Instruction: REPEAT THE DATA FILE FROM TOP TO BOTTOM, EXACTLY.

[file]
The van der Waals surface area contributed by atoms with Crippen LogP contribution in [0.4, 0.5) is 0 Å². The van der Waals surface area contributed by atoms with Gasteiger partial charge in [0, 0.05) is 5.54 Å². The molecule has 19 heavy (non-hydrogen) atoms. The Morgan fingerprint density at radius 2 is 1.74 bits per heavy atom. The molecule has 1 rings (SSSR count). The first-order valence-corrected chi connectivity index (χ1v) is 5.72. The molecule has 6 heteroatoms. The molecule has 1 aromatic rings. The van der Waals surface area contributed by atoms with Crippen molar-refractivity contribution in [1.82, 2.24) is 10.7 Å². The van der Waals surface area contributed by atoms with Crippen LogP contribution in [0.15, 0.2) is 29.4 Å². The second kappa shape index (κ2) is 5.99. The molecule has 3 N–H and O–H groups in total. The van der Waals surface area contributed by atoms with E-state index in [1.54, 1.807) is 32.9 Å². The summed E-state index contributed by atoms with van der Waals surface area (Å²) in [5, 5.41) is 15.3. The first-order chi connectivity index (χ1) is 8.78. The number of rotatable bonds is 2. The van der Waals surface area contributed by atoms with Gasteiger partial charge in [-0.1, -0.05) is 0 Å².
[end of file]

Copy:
The van der Waals surface area contributed by atoms with Crippen LogP contribution in [0.4, 0.5) is 0 Å². The van der Waals surface area contributed by atoms with Gasteiger partial charge in [0, 0.05) is 5.54 Å². The molecule has 19 heavy (non-hydrogen) atoms. The Morgan fingerprint density at radius 2 is 1.74 bits per heavy atom. The molecule has 1 rings (SSSR count). The first-order valence-corrected chi connectivity index (χ1v) is 5.72. The molecule has 6 heteroatoms. The molecule has 1 aromatic rings. The van der Waals surface area contributed by atoms with Crippen molar-refractivity contribution in [1.82, 2.24) is 10.7 Å². The van der Waals surface area contributed by atoms with Crippen LogP contribution in [0.15, 0.2) is 29.4 Å². The second kappa shape index (κ2) is 5.99. The molecule has 3 N–H and O–H groups in total. The van der Waals surface area contributed by atoms with E-state index in [1.54, 1.807) is 32.9 Å². The summed E-state index contributed by atoms with van der Waals surface area (Å²) in [5, 5.41) is 15.3. The first-order chi connectivity index (χ1) is 8.78. The number of rotatable bonds is 2. The van der Waals surface area contributed by atoms with Gasteiger partial charge in [-0.1, -0.05) is 0 Å².